Having spent the last few months wrapping up some prototype work, I’ve to say I’m blown away by the ease of use as well as flexibility of Panda3D.
That being said, I currently consider rolling my own editor for it.
I’m only in the conceptual state but would like to know what some of the Panda3D 'pros" think of the following.
My concept is basically split into two possible ways to achieve what I want in an editor (i. e. a flexible all-in-one solution with shader viewer/editor, map editor, in-editor Python IDE and several templates/starter kits for the creation of different genres).
One would be to simply create the whole editor inside a Windows Form and have XNA/managed DirectX power all the visuals.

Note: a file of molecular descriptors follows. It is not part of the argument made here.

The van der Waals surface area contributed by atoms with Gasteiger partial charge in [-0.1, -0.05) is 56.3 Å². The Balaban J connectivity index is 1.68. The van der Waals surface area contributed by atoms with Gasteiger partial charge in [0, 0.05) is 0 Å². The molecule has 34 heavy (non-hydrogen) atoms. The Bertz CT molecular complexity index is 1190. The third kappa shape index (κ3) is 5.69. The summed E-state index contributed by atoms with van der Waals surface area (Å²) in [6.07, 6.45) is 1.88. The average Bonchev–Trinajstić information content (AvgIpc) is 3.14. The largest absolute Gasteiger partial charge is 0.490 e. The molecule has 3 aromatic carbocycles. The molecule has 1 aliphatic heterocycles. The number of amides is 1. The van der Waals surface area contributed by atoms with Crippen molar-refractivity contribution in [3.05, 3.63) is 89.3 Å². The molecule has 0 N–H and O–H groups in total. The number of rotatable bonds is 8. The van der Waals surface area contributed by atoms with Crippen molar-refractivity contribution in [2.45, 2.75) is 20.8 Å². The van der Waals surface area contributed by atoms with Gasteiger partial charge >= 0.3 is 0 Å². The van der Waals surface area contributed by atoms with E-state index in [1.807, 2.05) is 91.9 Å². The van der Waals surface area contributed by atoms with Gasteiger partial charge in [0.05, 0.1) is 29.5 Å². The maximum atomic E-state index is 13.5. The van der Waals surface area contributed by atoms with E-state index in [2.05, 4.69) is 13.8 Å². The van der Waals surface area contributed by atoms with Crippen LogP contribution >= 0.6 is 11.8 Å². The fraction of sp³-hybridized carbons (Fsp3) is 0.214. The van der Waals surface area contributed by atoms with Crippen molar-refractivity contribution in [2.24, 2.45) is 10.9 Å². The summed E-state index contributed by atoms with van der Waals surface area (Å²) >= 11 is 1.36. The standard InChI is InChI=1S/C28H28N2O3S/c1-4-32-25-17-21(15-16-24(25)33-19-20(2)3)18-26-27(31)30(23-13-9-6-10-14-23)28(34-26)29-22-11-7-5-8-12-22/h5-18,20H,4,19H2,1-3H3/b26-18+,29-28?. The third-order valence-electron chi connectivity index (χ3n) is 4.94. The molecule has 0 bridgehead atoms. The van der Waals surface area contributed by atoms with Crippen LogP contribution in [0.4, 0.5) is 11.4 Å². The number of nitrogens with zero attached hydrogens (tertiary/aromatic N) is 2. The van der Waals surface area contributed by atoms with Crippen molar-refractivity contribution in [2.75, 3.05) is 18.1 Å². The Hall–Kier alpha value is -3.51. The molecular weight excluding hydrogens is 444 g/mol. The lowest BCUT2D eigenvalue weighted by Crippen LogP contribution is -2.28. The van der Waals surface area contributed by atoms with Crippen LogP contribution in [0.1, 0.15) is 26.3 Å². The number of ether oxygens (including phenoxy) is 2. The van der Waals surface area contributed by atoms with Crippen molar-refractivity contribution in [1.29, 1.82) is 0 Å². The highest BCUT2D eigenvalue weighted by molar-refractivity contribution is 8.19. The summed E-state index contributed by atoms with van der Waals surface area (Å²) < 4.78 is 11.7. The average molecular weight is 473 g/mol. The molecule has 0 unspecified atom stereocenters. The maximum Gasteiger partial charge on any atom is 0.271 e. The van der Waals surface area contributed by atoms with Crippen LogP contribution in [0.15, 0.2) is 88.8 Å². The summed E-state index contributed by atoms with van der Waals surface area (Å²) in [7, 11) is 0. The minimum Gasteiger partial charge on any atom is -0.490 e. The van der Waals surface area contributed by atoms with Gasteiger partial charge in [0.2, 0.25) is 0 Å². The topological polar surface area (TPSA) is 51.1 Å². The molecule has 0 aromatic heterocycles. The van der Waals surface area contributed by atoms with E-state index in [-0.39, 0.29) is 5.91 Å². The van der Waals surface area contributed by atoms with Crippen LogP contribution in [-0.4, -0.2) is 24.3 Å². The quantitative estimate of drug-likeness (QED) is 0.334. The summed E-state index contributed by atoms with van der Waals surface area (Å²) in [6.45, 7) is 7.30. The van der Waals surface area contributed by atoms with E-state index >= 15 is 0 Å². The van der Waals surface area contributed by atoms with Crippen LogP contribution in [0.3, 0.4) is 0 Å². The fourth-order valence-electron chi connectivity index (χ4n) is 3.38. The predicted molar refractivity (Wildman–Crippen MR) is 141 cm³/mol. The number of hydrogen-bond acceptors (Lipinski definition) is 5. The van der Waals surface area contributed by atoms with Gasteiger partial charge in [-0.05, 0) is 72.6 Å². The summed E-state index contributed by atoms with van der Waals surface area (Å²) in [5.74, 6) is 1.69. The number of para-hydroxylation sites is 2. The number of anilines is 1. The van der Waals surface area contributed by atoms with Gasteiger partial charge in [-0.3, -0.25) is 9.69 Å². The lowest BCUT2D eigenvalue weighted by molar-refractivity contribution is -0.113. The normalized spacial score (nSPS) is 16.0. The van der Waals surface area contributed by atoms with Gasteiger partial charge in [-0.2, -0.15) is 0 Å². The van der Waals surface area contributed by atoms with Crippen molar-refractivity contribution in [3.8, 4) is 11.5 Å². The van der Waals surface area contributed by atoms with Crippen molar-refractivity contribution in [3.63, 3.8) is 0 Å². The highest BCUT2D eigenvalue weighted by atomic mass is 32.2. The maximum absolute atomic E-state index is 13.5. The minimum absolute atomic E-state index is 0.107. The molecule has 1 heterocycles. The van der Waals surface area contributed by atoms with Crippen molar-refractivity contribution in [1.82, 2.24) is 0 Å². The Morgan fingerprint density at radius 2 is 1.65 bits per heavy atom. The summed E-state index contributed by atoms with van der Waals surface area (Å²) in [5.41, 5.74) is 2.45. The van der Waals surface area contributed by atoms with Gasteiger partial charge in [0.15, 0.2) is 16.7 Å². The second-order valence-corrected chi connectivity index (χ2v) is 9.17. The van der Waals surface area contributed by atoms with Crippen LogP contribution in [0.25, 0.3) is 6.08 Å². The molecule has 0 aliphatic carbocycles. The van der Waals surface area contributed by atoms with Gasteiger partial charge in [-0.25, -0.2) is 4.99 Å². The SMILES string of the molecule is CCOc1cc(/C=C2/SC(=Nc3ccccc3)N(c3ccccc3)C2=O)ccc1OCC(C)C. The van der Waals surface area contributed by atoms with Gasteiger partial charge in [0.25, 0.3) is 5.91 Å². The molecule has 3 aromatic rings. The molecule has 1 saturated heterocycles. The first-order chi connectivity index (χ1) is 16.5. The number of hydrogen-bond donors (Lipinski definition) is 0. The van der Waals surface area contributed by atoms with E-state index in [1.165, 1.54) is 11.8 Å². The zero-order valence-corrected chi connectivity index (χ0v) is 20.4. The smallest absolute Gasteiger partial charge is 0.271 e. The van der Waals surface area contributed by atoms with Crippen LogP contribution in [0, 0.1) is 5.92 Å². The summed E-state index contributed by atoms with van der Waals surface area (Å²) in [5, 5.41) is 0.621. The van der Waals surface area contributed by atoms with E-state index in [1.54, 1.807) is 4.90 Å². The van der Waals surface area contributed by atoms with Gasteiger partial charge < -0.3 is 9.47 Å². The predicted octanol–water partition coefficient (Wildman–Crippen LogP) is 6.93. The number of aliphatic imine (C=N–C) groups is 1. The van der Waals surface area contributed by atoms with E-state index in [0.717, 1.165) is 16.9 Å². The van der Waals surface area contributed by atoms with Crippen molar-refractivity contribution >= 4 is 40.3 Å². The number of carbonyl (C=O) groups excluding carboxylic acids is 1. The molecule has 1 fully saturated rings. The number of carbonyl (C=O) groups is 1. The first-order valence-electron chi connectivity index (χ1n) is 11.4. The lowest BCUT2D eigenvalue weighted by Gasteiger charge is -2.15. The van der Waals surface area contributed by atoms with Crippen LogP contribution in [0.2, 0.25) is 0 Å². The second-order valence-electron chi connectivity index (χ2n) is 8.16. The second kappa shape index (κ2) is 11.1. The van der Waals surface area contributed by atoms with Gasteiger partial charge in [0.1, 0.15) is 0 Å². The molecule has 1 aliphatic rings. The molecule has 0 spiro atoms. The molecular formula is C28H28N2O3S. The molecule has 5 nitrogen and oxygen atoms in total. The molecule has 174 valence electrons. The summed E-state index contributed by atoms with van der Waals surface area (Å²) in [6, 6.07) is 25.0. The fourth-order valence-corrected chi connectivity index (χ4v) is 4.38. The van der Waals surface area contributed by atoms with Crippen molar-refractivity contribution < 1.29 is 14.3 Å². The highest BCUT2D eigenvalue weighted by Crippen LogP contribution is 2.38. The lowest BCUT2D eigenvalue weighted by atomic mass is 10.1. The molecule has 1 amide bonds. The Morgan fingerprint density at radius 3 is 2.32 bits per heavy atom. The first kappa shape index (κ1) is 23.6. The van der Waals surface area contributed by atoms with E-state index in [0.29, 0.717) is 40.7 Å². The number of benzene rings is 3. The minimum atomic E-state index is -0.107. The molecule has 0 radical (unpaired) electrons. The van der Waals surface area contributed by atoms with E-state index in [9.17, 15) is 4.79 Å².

The other would include a Windows Form as well, but this time with Panda3D windows and OpenGL calls rather than XNA.
Output (i. e. the position of objects inside the scenegraph or shader definitions) would have to be written to .py* and the likes, in any case.
Aside of the fact that only the later will give me a true WYSIWYG feel, are there other benefits to any solution (speed, flexibility, etc)?
EDIT: The way I’m currently generating all my terrain is by importing the mesh of a procedural terrain I created inside another application (which uses marching cubes).
Ideally, I’d like to implement my own marching cube algorithm, save my terrain as a simple mesh in one tab and import it as a game asset. While I do realize this might be considered “lazy”, it probably would be the better solution, considering this makes it pretty much fill-rate dependent, rather than shader dependent (thus allowing the final game to be run on older GPUs as well).
*Not sure how other editors manage this. Do they do it exactly like that or use some sort of XML file?